Thank Goddess Mother Earth for blessing us with glorious Spring Days, reminding one of the joyous renewal and revitalization that cyclically flows forth from Her bounty. Thanks to late rains, we are not quite into drought conditions up here in Northern California. The meadow is awash with wildflowers blooming. This week it is mostly lupine with tiny yellow, white and pink wildflowers popping up everywhere. The cats get lost in the grasses that seem to jump an inch every day. It stays light until almost 8:30 in the evening now. Some people even claim that Summer actually starts on May First, otherwise known as Beltane in Celtic Druid Ceremonies.
We started the seeds later than ever this year, on a Virgo waxing moon. It felt right. The sprouts are already bright green and kind of plump as they soak up the sun. Undoubtedly they will catch up and show sex before June 22, Summer Solstice, which the British call “Mid-summer”, since Summer, remember, started way back on May 1st.
We added a ring of new holes around the outside of the inter-locking triangles in the Sri Yantra Garden, and we are remixing the original terroir soil that was in the old holes with wood chips from dead oak branches and raked up oak leaves, worm castings, charcoal from the wood stove, compost from kitchen scraps and some bags of alfalfa meal. This year we decided to mix in aged organic manure from a friend’s ranch who has horses, goats, ducks, chickens and more. It has been sitting in a pile since October. My justification is that these animals are vegetarian and they are not tortured to produce the manure, they freely give it. The ranch is not quite 20 miles away so it is local. We’ll be adding more soil to make our little mounds, I call them “Hugelettes”, much higher than in the past.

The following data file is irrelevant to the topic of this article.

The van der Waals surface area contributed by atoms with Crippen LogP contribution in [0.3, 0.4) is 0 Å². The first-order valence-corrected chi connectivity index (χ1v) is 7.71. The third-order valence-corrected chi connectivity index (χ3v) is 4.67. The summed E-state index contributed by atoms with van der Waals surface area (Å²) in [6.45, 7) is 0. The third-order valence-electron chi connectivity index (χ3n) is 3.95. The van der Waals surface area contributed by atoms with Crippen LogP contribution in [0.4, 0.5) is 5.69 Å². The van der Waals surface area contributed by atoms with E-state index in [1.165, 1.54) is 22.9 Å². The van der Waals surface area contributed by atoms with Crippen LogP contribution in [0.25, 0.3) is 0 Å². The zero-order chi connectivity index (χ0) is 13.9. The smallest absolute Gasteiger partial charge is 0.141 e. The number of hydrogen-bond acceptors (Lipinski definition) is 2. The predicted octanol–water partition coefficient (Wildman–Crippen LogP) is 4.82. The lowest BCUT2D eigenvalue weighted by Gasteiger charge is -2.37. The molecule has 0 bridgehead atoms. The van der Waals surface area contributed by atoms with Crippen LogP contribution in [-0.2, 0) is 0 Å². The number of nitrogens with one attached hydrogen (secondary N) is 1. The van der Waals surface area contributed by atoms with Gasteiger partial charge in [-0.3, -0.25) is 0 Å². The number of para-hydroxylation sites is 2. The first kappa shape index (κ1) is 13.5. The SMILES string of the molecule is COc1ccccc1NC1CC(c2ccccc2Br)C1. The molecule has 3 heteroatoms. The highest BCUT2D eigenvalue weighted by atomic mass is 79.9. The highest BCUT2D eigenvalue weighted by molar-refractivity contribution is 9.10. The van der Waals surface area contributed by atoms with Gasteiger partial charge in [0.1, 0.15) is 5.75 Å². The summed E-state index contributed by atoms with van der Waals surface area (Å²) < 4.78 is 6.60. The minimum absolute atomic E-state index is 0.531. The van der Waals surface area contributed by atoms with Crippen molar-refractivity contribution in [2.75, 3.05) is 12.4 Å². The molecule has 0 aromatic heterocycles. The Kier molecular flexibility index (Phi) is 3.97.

I am a quadruple Gemini so I am always changing things, trying out new methods. We are sampling some new little pint size propagation containers from Gaby at The Garden Spout in Santa Rosa. They are called Root Trappers, made by Rootmaker, and are designed to “prune” the roots as the seedling starts to develop. The tips of the tiny root hairs dry out when they contact air at the perforated edges of the pot, which kind of cauterizes them. This produces a fuzzier root ball, not just a lean and lanky tap root that sometimes curls around the bottom of the little pot. A root ball with lots of tips will produce more branches and more flowers.
For watering, the Root Trappers are put in a carrying tray with a basket type bottom and dunked in a larger deep tray with water or compost tea. This allows the water and nutrients to be absorbed from the bottom, the way plants normally root feed. The trays are then put back in the Hoop house on slats to raise them off the table surface.
Thus, the daily farm rituals begin. In the morning, after my meditation, when the sun hits the hoop house, I head out before breakfast to open the doors and windows before the heat of the day comes on. Check the temperature and look at all the little girls, to see if any need water or some special nutrient boost and to evaluate size and color. Then at night, we take out the trays for their water dunk if they need it, take them back in and then close up the hoop house.
As they often say in India, “We are doing our level best.” It’s the extra touches of love and individual attention which are the secret ingredients that encourage the girls to do their level best as well. We are just in the first stages of the season, with garden preparations underway and seedlings started. Over the next several months through harvest, we will observe them as they inch their way skyward, sending out emerald energy all the way. It’s the greatest show on earth!